The two big differences for Canadians versus Americans come down to governments (taxes and programs) and companies (services and products).
In my RRSP, I have mostly ETFs along with some Canadian stocks purchased through Questrade.
What are some of the most influential resources that have shaped your money mindset or financial situation?
Two books that really influenced me early on were:
Two more recent Canadian books that I recommend are:
- Stop Over-Thinking Your Money!, by Preet Banerjee
- More Money for Beer and Textbooks by Kyle Prevost and Justin Bouchard.
Canadians should be listening to the Mo’ Money Podcast and Build Wealth Canada for their personal finance fix. Stacking Benjamins and Listen Money Matters are a couple of the most entertaining podcasts from south of the border.
These are four of my favourite Canadian personal finance blogs. All great bloggers with great sites!
- Boomer and Echo: Robb and Marie Engen cover the personal finance issues of two generations.
- Money We Have: Barry Choi mixes personal finance with a good dose of travel hacks.
- Money After Graduation: Bridget Casey should be one of the first stops for Canadian millennial women looking to improve their finances.
- How To Save Money: Stephen Weyman and team offer the best frugality tips in Canada, always super detailed and informative.
Apps or Services
I think we’ve covered every app for Canadians at MapleMoney, but I wanted to point out a few that Canadians might not know about.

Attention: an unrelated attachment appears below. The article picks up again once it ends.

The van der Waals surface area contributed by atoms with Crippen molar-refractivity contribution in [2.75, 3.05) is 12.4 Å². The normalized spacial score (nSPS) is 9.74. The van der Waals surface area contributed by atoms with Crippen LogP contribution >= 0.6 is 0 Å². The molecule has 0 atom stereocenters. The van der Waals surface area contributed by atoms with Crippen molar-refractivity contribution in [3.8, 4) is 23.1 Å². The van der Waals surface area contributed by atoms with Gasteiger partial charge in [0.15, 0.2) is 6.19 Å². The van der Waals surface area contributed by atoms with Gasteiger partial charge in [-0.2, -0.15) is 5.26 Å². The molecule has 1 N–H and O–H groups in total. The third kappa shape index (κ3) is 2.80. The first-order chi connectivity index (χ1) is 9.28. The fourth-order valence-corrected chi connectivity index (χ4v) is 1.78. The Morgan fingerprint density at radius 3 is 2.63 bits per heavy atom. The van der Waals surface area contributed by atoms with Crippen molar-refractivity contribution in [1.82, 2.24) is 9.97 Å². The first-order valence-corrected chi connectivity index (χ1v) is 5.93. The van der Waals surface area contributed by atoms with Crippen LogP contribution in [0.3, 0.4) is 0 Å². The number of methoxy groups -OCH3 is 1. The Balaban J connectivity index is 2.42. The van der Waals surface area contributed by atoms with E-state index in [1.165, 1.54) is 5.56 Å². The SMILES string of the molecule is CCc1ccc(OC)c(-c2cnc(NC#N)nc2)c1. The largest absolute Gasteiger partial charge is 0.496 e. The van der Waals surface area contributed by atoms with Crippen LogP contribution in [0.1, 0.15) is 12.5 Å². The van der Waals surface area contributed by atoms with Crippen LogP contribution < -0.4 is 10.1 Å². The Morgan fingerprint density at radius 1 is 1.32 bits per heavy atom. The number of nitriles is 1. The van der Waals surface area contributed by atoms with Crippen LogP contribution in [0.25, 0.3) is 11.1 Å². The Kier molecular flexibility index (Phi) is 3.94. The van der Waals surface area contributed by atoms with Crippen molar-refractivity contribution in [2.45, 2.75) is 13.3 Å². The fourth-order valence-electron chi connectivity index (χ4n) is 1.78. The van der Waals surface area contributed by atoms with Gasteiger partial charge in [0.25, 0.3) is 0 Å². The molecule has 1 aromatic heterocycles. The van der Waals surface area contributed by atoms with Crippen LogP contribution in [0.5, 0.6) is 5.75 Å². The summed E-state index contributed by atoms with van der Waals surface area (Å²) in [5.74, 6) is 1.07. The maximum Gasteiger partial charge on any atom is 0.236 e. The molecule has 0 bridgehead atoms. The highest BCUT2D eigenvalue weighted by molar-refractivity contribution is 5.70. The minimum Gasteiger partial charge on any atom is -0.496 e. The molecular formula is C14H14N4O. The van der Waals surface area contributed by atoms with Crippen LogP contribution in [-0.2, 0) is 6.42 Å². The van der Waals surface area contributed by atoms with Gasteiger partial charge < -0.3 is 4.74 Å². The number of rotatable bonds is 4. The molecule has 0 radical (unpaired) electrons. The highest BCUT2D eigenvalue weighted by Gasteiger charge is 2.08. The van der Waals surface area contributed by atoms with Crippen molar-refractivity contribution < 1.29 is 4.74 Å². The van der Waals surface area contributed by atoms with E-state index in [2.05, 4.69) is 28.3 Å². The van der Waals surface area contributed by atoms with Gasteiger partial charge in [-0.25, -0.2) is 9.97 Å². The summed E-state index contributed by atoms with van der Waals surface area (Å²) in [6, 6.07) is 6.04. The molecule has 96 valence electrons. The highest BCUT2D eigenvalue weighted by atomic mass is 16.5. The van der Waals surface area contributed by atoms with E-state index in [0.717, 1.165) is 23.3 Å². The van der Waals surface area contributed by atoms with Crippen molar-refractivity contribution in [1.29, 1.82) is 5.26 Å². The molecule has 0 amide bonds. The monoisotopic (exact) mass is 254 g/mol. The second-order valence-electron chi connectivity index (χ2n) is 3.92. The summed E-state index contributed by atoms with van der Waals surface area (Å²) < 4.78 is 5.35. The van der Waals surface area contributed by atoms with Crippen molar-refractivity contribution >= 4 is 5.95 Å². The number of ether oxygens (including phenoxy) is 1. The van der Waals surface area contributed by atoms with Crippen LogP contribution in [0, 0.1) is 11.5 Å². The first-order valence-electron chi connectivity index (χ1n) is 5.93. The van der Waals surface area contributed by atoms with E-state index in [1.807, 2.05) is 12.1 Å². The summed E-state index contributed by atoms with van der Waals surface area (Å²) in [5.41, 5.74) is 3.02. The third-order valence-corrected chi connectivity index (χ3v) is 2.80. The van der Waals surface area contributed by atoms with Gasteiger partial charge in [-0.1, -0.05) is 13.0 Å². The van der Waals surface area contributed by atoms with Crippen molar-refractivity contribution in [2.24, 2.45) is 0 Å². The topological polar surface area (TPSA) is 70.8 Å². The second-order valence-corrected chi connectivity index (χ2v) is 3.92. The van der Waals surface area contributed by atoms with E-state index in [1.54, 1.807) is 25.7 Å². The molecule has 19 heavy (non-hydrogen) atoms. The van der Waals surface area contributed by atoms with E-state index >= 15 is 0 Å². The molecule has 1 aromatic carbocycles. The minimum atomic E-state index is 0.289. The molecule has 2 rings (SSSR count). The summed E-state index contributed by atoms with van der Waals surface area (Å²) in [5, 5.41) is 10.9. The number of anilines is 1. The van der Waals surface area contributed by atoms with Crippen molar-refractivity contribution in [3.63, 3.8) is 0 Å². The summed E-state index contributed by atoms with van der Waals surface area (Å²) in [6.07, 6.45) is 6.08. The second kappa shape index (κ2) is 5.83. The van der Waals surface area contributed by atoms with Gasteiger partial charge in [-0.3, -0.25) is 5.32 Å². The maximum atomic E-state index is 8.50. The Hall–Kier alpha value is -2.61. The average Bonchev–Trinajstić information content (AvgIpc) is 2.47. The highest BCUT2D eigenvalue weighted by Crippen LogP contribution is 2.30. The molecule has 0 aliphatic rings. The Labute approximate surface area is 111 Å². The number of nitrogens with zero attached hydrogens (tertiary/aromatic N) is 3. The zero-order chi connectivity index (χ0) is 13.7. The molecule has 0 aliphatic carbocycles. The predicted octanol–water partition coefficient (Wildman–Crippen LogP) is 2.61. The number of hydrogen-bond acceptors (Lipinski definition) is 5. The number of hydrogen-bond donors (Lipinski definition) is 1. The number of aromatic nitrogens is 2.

All four of these can be set and forget services, either to invest or stack on additional rewards.
- Lending Loop: Invest in loans to small businesses. Can be set up to automatically contribute and invest in a wide variety of businesses.
- Drop: Tracks your spending and gives rewards when shopping at certain retailers.
- Mylo: Rounds up your purchases and invests it towards goals you set.
- Butter: Let this service track your subscriptions and receive 1% cashback. It’s just that simple.
When did you first start blogging? Was there a specific launching off point or what influenced you to go down that path?
As I mentioned earlier, I was reading every book or blog that I could in 2008. By 2009, I had all the information in my head and started to have my own take of personal finance. In February, I decided to start what was then known as Canadian Finance Blog.
What was the that first “big win” on your blogging journey that kept you motivated and reinforced your belief?